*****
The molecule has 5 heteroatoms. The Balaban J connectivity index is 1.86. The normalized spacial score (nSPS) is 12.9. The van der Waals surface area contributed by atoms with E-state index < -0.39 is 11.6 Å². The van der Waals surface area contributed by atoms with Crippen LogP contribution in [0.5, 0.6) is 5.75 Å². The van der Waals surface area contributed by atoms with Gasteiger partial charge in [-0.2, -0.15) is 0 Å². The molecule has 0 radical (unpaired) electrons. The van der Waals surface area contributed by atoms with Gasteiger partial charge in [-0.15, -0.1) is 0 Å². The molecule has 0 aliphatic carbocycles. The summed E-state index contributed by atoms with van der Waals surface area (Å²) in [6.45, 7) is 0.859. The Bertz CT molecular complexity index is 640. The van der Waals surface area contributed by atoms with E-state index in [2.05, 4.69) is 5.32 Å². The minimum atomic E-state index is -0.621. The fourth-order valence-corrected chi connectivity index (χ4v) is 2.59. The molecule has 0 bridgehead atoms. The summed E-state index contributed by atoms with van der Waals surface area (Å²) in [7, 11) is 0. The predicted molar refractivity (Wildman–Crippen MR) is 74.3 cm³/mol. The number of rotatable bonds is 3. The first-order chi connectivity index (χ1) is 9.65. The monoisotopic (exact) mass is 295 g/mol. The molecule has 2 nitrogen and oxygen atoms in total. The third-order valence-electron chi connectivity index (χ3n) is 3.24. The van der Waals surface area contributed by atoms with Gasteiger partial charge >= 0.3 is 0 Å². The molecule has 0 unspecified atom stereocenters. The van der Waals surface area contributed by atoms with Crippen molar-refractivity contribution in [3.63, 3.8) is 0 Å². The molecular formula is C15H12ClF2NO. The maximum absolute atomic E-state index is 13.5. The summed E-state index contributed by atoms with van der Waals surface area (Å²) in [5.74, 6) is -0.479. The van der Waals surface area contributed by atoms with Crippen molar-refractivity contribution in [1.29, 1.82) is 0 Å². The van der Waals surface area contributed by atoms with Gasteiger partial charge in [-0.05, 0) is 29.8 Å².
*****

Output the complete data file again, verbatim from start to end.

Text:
The molecule has 5 heteroatoms. The Balaban J connectivity index is 1.86. The normalized spacial score (nSPS) is 12.9. The van der Waals surface area contributed by atoms with E-state index < -0.39 is 11.6 Å². The van der Waals surface area contributed by atoms with Crippen LogP contribution in [0.5, 0.6) is 5.75 Å². The van der Waals surface area contributed by atoms with Gasteiger partial charge in [-0.2, -0.15) is 0 Å². The molecule has 0 radical (unpaired) electrons. The van der Waals surface area contributed by atoms with Gasteiger partial charge in [-0.15, -0.1) is 0 Å². The molecule has 0 aliphatic carbocycles. The summed E-state index contributed by atoms with van der Waals surface area (Å²) in [6.45, 7) is 0.859. The Bertz CT molecular complexity index is 640. The van der Waals surface area contributed by atoms with E-state index in [2.05, 4.69) is 5.32 Å². The minimum atomic E-state index is -0.621. The fourth-order valence-corrected chi connectivity index (χ4v) is 2.59. The molecule has 0 bridgehead atoms. The summed E-state index contributed by atoms with van der Waals surface area (Å²) in [7, 11) is 0. The predicted molar refractivity (Wildman–Crippen MR) is 74.3 cm³/mol. The number of rotatable bonds is 3. The first-order chi connectivity index (χ1) is 9.65. The monoisotopic (exact) mass is 295 g/mol. The molecule has 2 nitrogen and oxygen atoms in total. The third-order valence-electron chi connectivity index (χ3n) is 3.24. The van der Waals surface area contributed by atoms with Gasteiger partial charge >= 0.3 is 0 Å². The molecule has 0 unspecified atom stereocenters. The van der Waals surface area contributed by atoms with Crippen molar-refractivity contribution in [3.63, 3.8) is 0 Å². The molecular formula is C15H12ClF2NO. The maximum absolute atomic E-state index is 13.5. The summed E-state index contributed by atoms with van der Waals surface area (Å²) in [5.74, 6) is -0.479. The van der Waals surface area contributed by atoms with Crippen molar-refractivity contribution in [1.29, 1.82) is 0 Å². The van der Waals surface area contributed by atoms with Gasteiger partial charge in [-0.05, 0) is 29.8 Å².